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It’s easy to fall in love with biscuit joints—they’re so fast
and easy. At least they are when you get the hang of them.
If you’re new to biscuit joinery, you can learn here how to do the
four basic woodworking joints. Even if you already own a
biscuit joiner (or plate joiner—same animal), I’m sure you’ll
pick up a tip or two. Either way, be sure to check out these biscuit joint articles and projects.
If you want to get started using biscuits
(or “plates,” as they’re sometimes called),
you can pick up an entry-level machine
for about $100. Five minutes of fooling
around with the machine or a little time
with our online videos and you’ll have
the basic idea: Use the machine to cut
slots in both parts, and then add glue to
each, insert a biscuit, clamp to hold, and
you’re done. Your tool manual will show
how to adjust the tool.
The cool thing about biscuit joinery is
that the biscuit is made from compressed
wood. The biscuit fits loosely in
its slot, which makes assembly easy, but
it expands after the glue has had a few
minutes to soak in, so it fits extremely
tight. You have a little window of time
when the two pieces you’re joining can
be slid sideways into perfect alignment.
Biscuit joinery may not be for the DIYer
who’s just building one cabinet, but if
you have a lot of cabinets in your future, a biscuit joiner is a great tool to own.
VIDEO: How to make a biscuit joint
The Family Handyman editor, Ken Collier, explains the basics of using a biscuit joiner—a great tool for building cabinets, bookshelves and other woodworking projects.
Making Cabinet Boxes With T-Joints
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Photo 1: Mark the biscuit
First, mark the height of the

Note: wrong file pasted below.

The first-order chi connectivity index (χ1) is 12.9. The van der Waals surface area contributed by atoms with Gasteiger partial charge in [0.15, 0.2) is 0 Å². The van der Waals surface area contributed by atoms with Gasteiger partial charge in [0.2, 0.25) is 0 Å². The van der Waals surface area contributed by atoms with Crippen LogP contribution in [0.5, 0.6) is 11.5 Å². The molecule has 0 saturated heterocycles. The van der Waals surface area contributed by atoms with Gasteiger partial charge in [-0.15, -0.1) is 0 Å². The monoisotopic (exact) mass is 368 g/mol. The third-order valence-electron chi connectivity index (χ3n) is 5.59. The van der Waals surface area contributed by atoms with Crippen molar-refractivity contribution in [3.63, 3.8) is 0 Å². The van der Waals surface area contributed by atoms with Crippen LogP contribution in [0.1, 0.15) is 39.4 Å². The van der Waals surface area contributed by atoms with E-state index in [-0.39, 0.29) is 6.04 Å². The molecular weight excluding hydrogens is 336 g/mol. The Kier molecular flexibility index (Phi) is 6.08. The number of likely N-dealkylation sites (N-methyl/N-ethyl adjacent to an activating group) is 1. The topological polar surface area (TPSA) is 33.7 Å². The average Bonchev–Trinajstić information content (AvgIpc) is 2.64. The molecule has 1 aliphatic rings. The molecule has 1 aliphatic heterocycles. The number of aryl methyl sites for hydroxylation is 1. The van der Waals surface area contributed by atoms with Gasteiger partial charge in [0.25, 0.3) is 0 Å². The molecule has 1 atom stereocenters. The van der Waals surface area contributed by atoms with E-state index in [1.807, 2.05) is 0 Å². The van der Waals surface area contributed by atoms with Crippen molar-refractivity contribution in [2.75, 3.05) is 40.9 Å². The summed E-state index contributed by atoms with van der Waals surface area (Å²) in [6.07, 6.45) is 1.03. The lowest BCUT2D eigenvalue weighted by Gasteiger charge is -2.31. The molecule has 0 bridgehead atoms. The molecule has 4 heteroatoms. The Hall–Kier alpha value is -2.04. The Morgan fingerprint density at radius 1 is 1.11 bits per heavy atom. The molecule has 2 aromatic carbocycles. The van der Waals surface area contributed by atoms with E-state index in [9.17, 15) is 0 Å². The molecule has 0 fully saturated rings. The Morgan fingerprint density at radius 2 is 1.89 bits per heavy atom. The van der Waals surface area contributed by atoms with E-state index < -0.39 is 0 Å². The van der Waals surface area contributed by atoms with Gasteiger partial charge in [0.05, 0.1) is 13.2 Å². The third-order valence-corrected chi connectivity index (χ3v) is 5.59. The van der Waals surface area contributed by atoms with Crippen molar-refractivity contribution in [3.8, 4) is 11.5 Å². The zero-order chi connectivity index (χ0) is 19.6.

shelf on the cabinet side, then
stand the shelf up and mark the
location of the biscuit slots on
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Photo 2: Cut the shelf slots
Clamp the pieces together, rest
the joiner on the cabinet side
and cut the slots in the shelf.
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Photo 3: Cut the side slots
Now flip the joiner
upright and cut the matching
slots in the sides.
This is where joinery shines: the T-joint, where a fixed shelf meets the sides of a
cabinet (Photos 1 – 3). The sideways wiggle room that biscuits give you allows you to
get the edges of the shelf and the sides perfectly flush, and the case looks good, with
or without a face frame, both inside and out. And since the glue is all on the biscuits,
there’s rarely any squeeze-out to clean up.
The process for making a T-joint begins with marking on the edge of the sides
where the top of the shelf should be. Stand the shelf in position and mark the biscuit
locations. Then lay the shelf on its side, lined up with its location mark. Clamp the
side and shelf together and to your bench, with the edges flush to each other. Now
cut your biscuit slots, first in one piece, then in the other. Do the other side of the
cabinet the same way, making sure the shelf is oriented the right way: front to front, bottom to the bottom.
VIDEO: How to Make a T-Joint With a Biscuit Joiner
The Family Handyman editor, Ken Collier, shows you how to make a T-joint for shelves in bookcases or cabinets. This basic technique will give you strong, reliable shelves and it's an easy joint to master.
Making Cabinet Boxes: L-Joints
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Photo 4: Use L-joints at corners
On the corner of a cabinet, use an
L-joint. Mark the biscuit positions as shown.
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Photo 5: Cut slots in the top
Cut the slots, using the fence
to register the slot from the top surface of your piece.
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Photo 6: Cut slots in the side